Map Credit: Science in the News (SITN); Harvard University (Graduate School of Arts and Sciences). This simplified map shows the five major gyres, which are large systems of rotating ocean currents that drive global ocean circulation. 

Map Credit: Courtesy of the NOAA Marine Debris Program. This map is an oversimplification of the major ocean currents and areas of marine debris accumulation (including “garbage patches”) in the Pacific Ocean. There are numerous factors that affect the location, size, and strength of all of these features throughout the year, including seasonality and El Niño/La Niña phenomena.

Photo Credit: Courtesy of Dive Training Magazine (

Photo Credit: Courtesy of Laurent Lebreton, the nonprofit Ocean Cleanup Foundation and an international team of scientists.

The North Pacific Subtropical Gyre, a slowly moving, clockwise spiral of currents created by a high-pressure system of air currents, is essentially an oceanic desert, filled with tiny plankton (phytoplankton and zooplankton) but few big fish or marine mammals. This giant circulating ocean current is home to far more than plankton, however, and is estimated to contain 1.8 trillion plastic items weighing well over 80,000 tons. Covering an expanse of ocean three-times the size of France, the Great Pacific Garbage Patch lies between Hawaii and California. Researchers have recently identified “microplastic hotspots” in places where deep-ocean currents serve as “conveyor belts” in transporting microplastics and depositing them on the seafloor in large sediment-rich accumulations. These hotspots are essentially the deep-sea counterparts of “garbage patches” that collect on the ocean surface and spinoff to wind up on the world’s beaches.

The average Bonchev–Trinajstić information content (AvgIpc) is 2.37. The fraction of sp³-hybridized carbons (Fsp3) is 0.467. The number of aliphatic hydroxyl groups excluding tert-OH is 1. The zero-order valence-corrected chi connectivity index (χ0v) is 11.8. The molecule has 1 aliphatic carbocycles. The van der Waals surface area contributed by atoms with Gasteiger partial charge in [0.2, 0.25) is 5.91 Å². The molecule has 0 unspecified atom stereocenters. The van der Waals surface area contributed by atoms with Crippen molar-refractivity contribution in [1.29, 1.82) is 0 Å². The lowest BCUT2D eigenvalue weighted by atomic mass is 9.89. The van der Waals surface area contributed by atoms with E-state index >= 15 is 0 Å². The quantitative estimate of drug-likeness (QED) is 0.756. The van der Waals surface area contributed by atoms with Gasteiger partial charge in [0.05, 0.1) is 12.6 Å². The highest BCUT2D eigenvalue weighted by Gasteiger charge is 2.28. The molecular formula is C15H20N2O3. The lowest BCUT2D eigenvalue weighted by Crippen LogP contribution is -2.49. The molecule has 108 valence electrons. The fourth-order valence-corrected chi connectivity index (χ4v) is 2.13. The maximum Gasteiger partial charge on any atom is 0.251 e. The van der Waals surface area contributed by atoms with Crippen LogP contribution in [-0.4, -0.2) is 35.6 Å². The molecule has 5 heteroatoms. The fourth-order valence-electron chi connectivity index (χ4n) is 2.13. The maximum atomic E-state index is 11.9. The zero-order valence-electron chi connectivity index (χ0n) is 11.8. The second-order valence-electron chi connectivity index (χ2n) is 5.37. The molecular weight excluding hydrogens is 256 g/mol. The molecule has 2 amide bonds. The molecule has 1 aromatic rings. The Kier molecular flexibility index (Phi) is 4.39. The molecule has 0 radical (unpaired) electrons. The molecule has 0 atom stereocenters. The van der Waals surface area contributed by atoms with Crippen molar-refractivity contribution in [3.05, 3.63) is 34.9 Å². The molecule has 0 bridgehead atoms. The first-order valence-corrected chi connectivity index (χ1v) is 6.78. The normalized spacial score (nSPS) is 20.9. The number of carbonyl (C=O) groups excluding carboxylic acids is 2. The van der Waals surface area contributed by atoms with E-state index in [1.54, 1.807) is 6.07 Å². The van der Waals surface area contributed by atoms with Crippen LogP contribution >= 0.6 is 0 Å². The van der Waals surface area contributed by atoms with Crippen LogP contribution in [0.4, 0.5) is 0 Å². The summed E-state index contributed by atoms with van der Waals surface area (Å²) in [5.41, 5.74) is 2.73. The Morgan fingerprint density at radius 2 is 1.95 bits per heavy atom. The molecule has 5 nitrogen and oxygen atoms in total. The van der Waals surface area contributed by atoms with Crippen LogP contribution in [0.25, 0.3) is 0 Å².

Imagine, for a moment, being a gyre “hitchhiker” aboard a floating raft of plastic trash in the midst of the Eastern Pacific Garbage Patch. Watch how the current collects its load of trash. The area in the center of a gyre tends to be very calm and stable. You can see how the circular rotation of the gyre draws debris into this stable center, where it becomes trapped. For example, a plastic water bottle discarded off the coast of California, for instance, takes the California Current south toward Mexico. There, it may catch the North Equatorial Current, which crosses the vast Pacific. Near the coast of Japan, the bottle may travel north on the powerful Kuroshiro Current. Finally, the bottle travels westward on the North Pacific Current. The gently rolling vortices of the Eastern and Western Garbage Patches gradually draw in the bottle.

Once these plastics enter the giant vortex of the patch, they generally degrade into smaller microplastics under the effects of sun, waves and marine life. As more and more plastics are discarded and find their way to the gyre, the concentrations of both macro- and microplastics in the Great Pacific Garbage Patch will continue to increase. 

Map Diagram Credit: The Ocean Cleanup and the Ocean Voyages Institute.

This diagram of illustrates the concentration zones of marine trash in the Great Pacific Garbage Patch. Much of the floating plastic consists of fragments and tiny bits called microplastic. In that sense, the garbage patch is really more like a garbage soup. Though soupy, the collection of plastic can be a deadly trap for the marine creatures who encounter it. The debris found in the Great Pacific Garbage Patch patch comes primarily from the Pacific coasts of North and South America and Asian areas along the Pacific Rim. According to a recent article in the journal Nature, “Evidence that the Great Pacific Garbage Patch is rapidly accumulating plastic,” the patch is actually not a solid mass of plastic but is made up of an estimated 1.8 trillion small pieces weighing over 88,000 tons. That figure puts the amount of GPGP plastics possibly 16 times greater than previously thought. As much as 75 percent of the debris was larger than five centimeters and at least half of the GPGP plastics collected in the study were from marine-based sources. The preponderance of marine-sourced plastics in the patch, which included strong nets, traps, ropes and floats used by fisheries and other marine industries, is attributed to their purposely-engineered durability in the marine environment. 

Plastics are completely foreign to life, so animals have been unable to mount any evolutionary defense against them. Our final ePostcard in this series, Deadly Attraction, will explore what scientists are discovering about why sea turtles and other marine animals consume plastic and what happens when they do.  Stay tuned!